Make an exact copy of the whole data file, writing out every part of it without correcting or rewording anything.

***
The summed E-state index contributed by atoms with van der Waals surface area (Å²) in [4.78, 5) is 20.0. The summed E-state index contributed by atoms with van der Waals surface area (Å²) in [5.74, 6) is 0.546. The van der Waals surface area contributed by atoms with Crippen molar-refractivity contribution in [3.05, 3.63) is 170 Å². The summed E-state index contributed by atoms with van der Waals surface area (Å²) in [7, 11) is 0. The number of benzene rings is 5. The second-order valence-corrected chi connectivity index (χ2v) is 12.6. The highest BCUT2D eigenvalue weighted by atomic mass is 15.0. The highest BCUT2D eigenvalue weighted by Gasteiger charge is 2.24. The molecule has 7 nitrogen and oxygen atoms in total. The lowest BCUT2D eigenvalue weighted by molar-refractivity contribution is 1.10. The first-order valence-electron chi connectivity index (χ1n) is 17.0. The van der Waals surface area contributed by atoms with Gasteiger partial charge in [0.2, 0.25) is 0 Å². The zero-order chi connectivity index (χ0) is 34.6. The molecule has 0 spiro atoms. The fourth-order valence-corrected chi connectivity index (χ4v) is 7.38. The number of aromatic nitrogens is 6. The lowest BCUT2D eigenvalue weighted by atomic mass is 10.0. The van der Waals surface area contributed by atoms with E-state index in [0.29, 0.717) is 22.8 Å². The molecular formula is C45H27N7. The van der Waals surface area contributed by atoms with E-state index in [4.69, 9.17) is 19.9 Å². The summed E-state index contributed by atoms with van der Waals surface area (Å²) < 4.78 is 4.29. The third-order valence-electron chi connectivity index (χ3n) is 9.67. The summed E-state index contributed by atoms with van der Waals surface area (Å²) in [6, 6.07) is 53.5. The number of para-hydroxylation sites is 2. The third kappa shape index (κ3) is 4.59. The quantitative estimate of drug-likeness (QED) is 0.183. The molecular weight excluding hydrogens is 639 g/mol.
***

The summed E-state index contributed by atoms with van der Waals surface area (Å²) in [4.78, 5) is 20.0. The summed E-state index contributed by atoms with van der Waals surface area (Å²) in [5.74, 6) is 0.546. The van der Waals surface area contributed by atoms with Crippen molar-refractivity contribution in [3.05, 3.63) is 170 Å². The summed E-state index contributed by atoms with van der Waals surface area (Å²) in [7, 11) is 0. The number of benzene rings is 5. The second-order valence-corrected chi connectivity index (χ2v) is 12.6. The highest BCUT2D eigenvalue weighted by atomic mass is 15.0. The highest BCUT2D eigenvalue weighted by Gasteiger charge is 2.24. The molecule has 7 nitrogen and oxygen atoms in total. The lowest BCUT2D eigenvalue weighted by molar-refractivity contribution is 1.10. The first-order valence-electron chi connectivity index (χ1n) is 17.0. The van der Waals surface area contributed by atoms with Gasteiger partial charge in [0.2, 0.25) is 0 Å². The zero-order chi connectivity index (χ0) is 34.6. The molecule has 0 spiro atoms. The fourth-order valence-corrected chi connectivity index (χ4v) is 7.38. The number of aromatic nitrogens is 6. The lowest BCUT2D eigenvalue weighted by atomic mass is 10.0. The van der Waals surface area contributed by atoms with E-state index in [0.29, 0.717) is 22.8 Å². The molecular formula is C45H27N7. The van der Waals surface area contributed by atoms with E-state index in [4.69, 9.17) is 19.9 Å². The summed E-state index contributed by atoms with van der Waals surface area (Å²) < 4.78 is 4.29. The third-order valence-electron chi connectivity index (χ3n) is 9.67. The summed E-state index contributed by atoms with van der Waals surface area (Å²) in [6, 6.07) is 53.5. The number of para-hydroxylation sites is 2. The third kappa shape index (κ3) is 4.59. The quantitative estimate of drug-likeness (QED) is 0.183. The molecular weight excluding hydrogens is 639 g/mol.